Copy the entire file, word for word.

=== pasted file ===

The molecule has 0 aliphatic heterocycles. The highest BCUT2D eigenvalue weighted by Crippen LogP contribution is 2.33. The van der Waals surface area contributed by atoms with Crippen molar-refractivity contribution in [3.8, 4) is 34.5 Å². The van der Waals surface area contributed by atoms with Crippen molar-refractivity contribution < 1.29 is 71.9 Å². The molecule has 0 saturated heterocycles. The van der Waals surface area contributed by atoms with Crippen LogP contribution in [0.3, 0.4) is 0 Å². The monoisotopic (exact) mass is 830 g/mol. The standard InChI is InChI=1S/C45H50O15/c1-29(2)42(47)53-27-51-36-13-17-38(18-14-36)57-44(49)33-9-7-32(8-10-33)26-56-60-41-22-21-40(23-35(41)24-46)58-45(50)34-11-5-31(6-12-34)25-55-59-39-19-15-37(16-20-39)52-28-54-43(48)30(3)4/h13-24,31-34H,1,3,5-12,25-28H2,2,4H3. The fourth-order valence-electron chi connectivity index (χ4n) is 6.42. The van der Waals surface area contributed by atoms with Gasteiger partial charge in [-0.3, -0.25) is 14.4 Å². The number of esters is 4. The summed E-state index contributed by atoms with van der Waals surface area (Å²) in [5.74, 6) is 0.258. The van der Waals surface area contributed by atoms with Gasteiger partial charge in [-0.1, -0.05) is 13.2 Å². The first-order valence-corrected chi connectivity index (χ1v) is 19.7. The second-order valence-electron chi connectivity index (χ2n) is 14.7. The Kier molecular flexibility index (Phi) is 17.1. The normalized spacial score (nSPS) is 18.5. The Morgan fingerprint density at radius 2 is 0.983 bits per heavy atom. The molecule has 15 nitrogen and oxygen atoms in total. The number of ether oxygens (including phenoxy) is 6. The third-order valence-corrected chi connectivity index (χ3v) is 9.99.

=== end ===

The molecule has 0 aliphatic heterocycles. The highest BCUT2D eigenvalue weighted by Crippen LogP contribution is 2.33. The van der Waals surface area contributed by atoms with Crippen molar-refractivity contribution in [3.8, 4) is 34.5 Å². The van der Waals surface area contributed by atoms with Crippen molar-refractivity contribution < 1.29 is 71.9 Å². The molecule has 0 saturated heterocycles. The van der Waals surface area contributed by atoms with Crippen LogP contribution in [0.3, 0.4) is 0 Å². The monoisotopic (exact) mass is 830 g/mol. The standard InChI is InChI=1S/C45H50O15/c1-29(2)42(47)53-27-51-36-13-17-38(18-14-36)57-44(49)33-9-7-32(8-10-33)26-56-60-41-22-21-40(23-35(41)24-46)58-45(50)34-11-5-31(6-12-34)25-55-59-39-19-15-37(16-20-39)52-28-54-43(48)30(3)4/h13-24,31-34H,1,3,5-12,25-28H2,2,4H3. The fourth-order valence-electron chi connectivity index (χ4n) is 6.42. The van der Waals surface area contributed by atoms with Gasteiger partial charge in [-0.3, -0.25) is 14.4 Å². The number of esters is 4. The summed E-state index contributed by atoms with van der Waals surface area (Å²) in [5.74, 6) is 0.258. The van der Waals surface area contributed by atoms with Gasteiger partial charge in [-0.1, -0.05) is 13.2 Å². The first-order valence-corrected chi connectivity index (χ1v) is 19.7. The second-order valence-electron chi connectivity index (χ2n) is 14.7. The Kier molecular flexibility index (Phi) is 17.1. The normalized spacial score (nSPS) is 18.5. The Morgan fingerprint density at radius 2 is 0.983 bits per heavy atom. The molecule has 15 nitrogen and oxygen atoms in total. The number of ether oxygens (including phenoxy) is 6. The third-order valence-corrected chi connectivity index (χ3v) is 9.99.